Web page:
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The First Home in the Metropolis. We had never lived in New York. This fact will develop anyway, as I proceed, but somehow it seems fairer to everybody to state it in the first sentence and have it over with. Still, we had heard of flats in a vague way, and as we drew near the Metropolis the Little Woman bought papers of the train boy and began to read advertisements under the head of "Flats and Apartments to Let." I remember that we wondered... more...

PREFATORY NOTE Certain happenings as recorded in this work will be found to differ materially from the same incidents and episodes as set down in the writings of Mr. Clemens himself. Mark Twain's spirit was built of the very fabric of truth, so far as moral intent was concerned, but in his earlier autobiographical writings—and most of his earlier writings were autobiographical—he made no real pretense to accuracy of time, place, or... more...

Chapter One It was during the holiday week that Eddie proposed the matter. That is Eddie's way. No date, for him, is too far ahead to begin to plan anything that has vari-colored flies in it, and tents, and the prospect of the campfire smell. The very mention of these things will make his hair bristle up (rather straight, still hair it is and silvered over with premature wisdom) and put a new glare into his spectacles (rather wide, round... more...

THE BOOK, AND THE DREAM It was a long time ago—far back in another century—that my father brought home from the village, one evening, a brand-new book. There were not so many books in those days, and this was a fine big one, with black and gilt covers, and such a lot of pictures! I was at an age to claim things. I said the book was my book, and, later, petitioned my father to establish that claim. (I remember we were climbing... more...

INTRODUCTION. While engaged in writing the story of Evelin Delorme it was my good fortune to make the acquaintance of Dr. Herbert L. Flint, the well-known hypnotist briefly referred to in chapter three. The science of Hypnotism being a theme of absorbing interest to me, I eagerly availed myself of the opportunity thus offered for exhaustive investigation of the subject, and was accorded frequent and prolonged interviews with Dr. Flint. During... more...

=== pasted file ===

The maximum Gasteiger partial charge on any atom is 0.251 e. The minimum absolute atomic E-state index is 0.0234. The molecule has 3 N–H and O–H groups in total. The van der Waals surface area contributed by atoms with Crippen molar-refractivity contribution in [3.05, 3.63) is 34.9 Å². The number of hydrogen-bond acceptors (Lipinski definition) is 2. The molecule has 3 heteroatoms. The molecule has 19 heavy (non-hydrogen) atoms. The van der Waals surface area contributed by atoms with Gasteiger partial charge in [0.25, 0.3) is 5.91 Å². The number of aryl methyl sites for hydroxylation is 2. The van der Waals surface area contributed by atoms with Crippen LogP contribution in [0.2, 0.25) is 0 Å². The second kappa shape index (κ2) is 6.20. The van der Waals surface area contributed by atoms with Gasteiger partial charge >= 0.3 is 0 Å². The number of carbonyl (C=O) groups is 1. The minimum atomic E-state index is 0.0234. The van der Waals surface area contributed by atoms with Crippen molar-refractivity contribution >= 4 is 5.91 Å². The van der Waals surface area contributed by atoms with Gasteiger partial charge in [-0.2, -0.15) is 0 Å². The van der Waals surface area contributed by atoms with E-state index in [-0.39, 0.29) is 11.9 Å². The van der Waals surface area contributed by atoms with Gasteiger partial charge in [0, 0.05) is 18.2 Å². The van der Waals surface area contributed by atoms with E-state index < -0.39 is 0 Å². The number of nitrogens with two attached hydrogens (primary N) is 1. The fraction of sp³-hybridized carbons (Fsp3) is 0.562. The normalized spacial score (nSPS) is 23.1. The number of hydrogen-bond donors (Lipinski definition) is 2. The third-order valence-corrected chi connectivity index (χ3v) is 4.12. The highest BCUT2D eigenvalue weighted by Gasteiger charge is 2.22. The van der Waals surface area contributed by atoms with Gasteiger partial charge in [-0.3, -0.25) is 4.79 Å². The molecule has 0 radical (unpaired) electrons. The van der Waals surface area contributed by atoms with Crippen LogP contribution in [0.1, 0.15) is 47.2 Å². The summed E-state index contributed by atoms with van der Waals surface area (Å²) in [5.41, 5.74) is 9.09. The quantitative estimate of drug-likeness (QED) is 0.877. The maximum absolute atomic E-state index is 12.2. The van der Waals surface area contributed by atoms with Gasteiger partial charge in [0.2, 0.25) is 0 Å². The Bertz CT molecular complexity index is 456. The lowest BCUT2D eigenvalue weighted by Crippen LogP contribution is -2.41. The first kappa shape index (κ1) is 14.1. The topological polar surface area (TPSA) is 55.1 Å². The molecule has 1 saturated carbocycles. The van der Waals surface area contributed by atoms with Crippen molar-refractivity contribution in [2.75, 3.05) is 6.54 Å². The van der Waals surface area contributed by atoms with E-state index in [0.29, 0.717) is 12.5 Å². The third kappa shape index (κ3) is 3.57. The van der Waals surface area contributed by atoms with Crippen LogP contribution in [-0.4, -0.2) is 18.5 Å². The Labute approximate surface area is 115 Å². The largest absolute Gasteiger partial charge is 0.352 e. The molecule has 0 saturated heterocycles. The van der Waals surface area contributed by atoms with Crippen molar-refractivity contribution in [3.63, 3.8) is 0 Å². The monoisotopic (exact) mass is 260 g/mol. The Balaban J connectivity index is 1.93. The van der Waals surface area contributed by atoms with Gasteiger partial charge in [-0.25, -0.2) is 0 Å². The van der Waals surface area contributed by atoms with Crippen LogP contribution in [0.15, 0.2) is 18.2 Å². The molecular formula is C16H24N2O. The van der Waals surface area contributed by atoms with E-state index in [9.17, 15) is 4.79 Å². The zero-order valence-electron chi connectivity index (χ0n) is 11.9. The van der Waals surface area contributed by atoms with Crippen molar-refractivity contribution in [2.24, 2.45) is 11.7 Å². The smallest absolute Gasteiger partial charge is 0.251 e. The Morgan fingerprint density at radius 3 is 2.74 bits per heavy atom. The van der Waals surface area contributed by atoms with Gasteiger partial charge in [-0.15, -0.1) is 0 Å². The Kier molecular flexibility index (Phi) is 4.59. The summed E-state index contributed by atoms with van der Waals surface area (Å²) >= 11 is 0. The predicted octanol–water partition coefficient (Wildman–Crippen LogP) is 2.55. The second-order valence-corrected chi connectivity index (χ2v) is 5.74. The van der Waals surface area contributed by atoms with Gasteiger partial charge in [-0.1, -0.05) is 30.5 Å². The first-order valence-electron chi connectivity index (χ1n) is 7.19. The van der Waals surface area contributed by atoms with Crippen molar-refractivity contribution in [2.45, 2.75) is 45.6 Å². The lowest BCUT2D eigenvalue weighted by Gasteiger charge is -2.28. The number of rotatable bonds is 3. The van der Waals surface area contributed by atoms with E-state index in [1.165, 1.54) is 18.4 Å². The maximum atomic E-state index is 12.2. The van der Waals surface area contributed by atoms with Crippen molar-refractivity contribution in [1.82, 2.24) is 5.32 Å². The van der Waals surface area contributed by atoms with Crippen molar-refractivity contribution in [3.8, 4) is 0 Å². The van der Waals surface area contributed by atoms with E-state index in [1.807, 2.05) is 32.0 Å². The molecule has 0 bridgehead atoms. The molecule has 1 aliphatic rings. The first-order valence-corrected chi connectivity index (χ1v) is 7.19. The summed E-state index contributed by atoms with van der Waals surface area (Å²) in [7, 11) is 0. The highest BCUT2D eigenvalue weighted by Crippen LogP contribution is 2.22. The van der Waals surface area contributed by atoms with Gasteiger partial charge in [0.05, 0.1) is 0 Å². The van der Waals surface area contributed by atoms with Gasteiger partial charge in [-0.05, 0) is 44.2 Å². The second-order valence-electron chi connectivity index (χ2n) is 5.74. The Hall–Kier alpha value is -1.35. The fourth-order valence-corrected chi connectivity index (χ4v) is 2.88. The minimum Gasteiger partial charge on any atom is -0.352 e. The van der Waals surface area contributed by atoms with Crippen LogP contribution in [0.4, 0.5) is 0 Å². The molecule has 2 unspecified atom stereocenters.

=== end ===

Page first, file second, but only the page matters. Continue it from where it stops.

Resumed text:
THE FIRST DINNER This is the story of a year, beginning on New Year's eve. In the main it is the story of four—two artists and two writers—and of a paper which these four started. Three of them—the artists and one of the writers—toiled and dwelt together in rooms near Union Square, and earned a good deal of money sometimes, when matters went well. The fourth—the other writer—did something in an editorial way,... more...

THE FAMILY OF JOHN CLEMENS A long time ago, back in the early years of another century, a family named Clemens moved from eastern Tennessee to eastern Missouri—from a small, unheard-of place called Pall Mall, on Wolf River, to an equally small and unknown place called Florida, on a tiny river named the Salt. That was a far journey, in those days, for railway trains in 1835 had not reached the South and West, and John Clemens and his... more...

THE MEETING OF BOSEPHUS AND HORATIO   "Oh, 'twas down in the woods of the Arkansaw,And the night was cloudy and the wind was raw,   And he didn't have a bed and he didn't have a bite,And if he hadn't fiddled he'd a travelled all night." BOSEPHUS paused in his mad flight to listen. Surely this was someone playing the violin, and the tune was familiar. He listened more intently. "But he came to a cabin and an old gray man,And says... more...

To Mr. J. Howard Moore: Feb. 2, '07. DEAR MR. MOORE, The book has furnished me several days of deep pleasure and satisfaction; it has compelled my gratitude at the same time, since it saves me the labor of stating my own long-cherished opinions and reflections and resentments by doing it lucidly and fervently and irascibly for me. There is one thing that always puzzles me: as inheritors of the mentality of our reptile ancestors we have... more...

An editorial in the Louisville Courier-Journal, early in 1901, said:"A remarkable transformation, or rather a development, has takenplace in Mark Twain. The genial humorist of the earlier day is nowa reformer of the vigorous kind, a sort of knight errant who doesnot hesitate to break a lance with either Church or State if hethinks them interposing on that broad highway over which he believesnot a part but the whole of mankind has the privilege of... more...